Monday, November 24, 2014

The Romantic Piano Inspires Much Creativity

Followers of this blog know that this has been the autumn of many music concerts.  My spouse has been taking music theory class, and as part of the class, he's had to attend 10 concerts.  Yesterday was concert #10.

We headed over to Bailey Concert Hall--what a beautiful remodeling job they've done!  We settled in for a great concert of Romantic piano music given by Dr. Jure Rozman.

It was excellent.  Rozman told us that the 19th century, the Romantic age, was a great one for the piano.  People loved the instrument because a musician can do dramatic things with it, without needing a full orchestra--and thus, composers turned their attention to creating music for one musician at the piano.  Rozman then went on to demonstrate the wonders of this music and these composers. 

He showed us the power of this instrument even if one only has one hand.  He talked about a time when he couldn't use his right hand, so he explored what has been composed for the left hand.  He played us a work from Alexander Scriabin, who similarly couldn't use his right hand and composed work just for the left.  It was an amazing piece.  If I hadn't been watching him play, I'd have sworn it was more than one hand.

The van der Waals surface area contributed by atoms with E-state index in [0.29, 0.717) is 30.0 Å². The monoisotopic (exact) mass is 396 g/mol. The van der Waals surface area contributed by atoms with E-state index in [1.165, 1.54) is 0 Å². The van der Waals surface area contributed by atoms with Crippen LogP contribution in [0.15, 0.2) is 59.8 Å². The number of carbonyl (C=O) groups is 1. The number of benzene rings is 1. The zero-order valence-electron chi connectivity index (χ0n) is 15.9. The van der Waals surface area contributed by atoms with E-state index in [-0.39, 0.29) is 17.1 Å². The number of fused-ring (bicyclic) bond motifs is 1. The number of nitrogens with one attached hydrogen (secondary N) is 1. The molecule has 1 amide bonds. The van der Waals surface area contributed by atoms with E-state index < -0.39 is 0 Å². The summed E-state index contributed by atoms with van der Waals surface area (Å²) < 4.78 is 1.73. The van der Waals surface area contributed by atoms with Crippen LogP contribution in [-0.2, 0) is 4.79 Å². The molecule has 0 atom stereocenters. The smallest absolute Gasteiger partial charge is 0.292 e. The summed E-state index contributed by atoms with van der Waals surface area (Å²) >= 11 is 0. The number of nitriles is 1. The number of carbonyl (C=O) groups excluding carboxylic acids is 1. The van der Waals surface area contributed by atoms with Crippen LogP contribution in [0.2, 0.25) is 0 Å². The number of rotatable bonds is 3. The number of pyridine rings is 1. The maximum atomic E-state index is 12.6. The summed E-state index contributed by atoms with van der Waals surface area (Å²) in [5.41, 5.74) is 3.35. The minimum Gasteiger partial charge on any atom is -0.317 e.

I had many inspiring thoughts during the concert.  I thought about how to assemble the poetry chapbook I'm working on and how to title a poem so that it fits in.  I thought about teaching a creative writing class that looks at non-written works that tell a story and has writers do the same thing.  I thought about this after Dr. Rozman mentioned that many of these Romantic composers were trying to tell a story with the music and the melody.  Fascinating!

Then we came home and looked through the fridge.  We've had leftovers that have been mounting.  I had some heavy cream to use up--as expensive as this dairy product has become, I wasn't going to let it go bad with Thanksgiving neglect.

So, I made up an alfredo sauce.  WOW!  It was so fabulous.  I had a cup of cream, and following a recipe out of one of the Silver Palate cookbooks, I brought it to a boil, then let it simmer for 15 minutes.  I added some chopped, fresh basil, but it would have been fine without it.  I added 1/4 pound of parmesan cheese--it was flaked, not shredded, so it melted beautifully.  I cooked up about 1/3 pound of pasta shells, and put 2 T. of butter on them and then the sauce.

It was quite yummy and easy.  Unfortunately, I do understand that it's much too high fat to serve too often.  My spouse and I agreed that if we make it again, we need to make precisely 2 servings, which is what we made last night.  If I had made a whole pot, we'd have eaten the whole thing.

It was a great end to a week-end that was mostly great.  And now, Thanksgiving is minutes away.  It's hot and humid outside in my part of the world.  Hard to remember that we're almost done with November.

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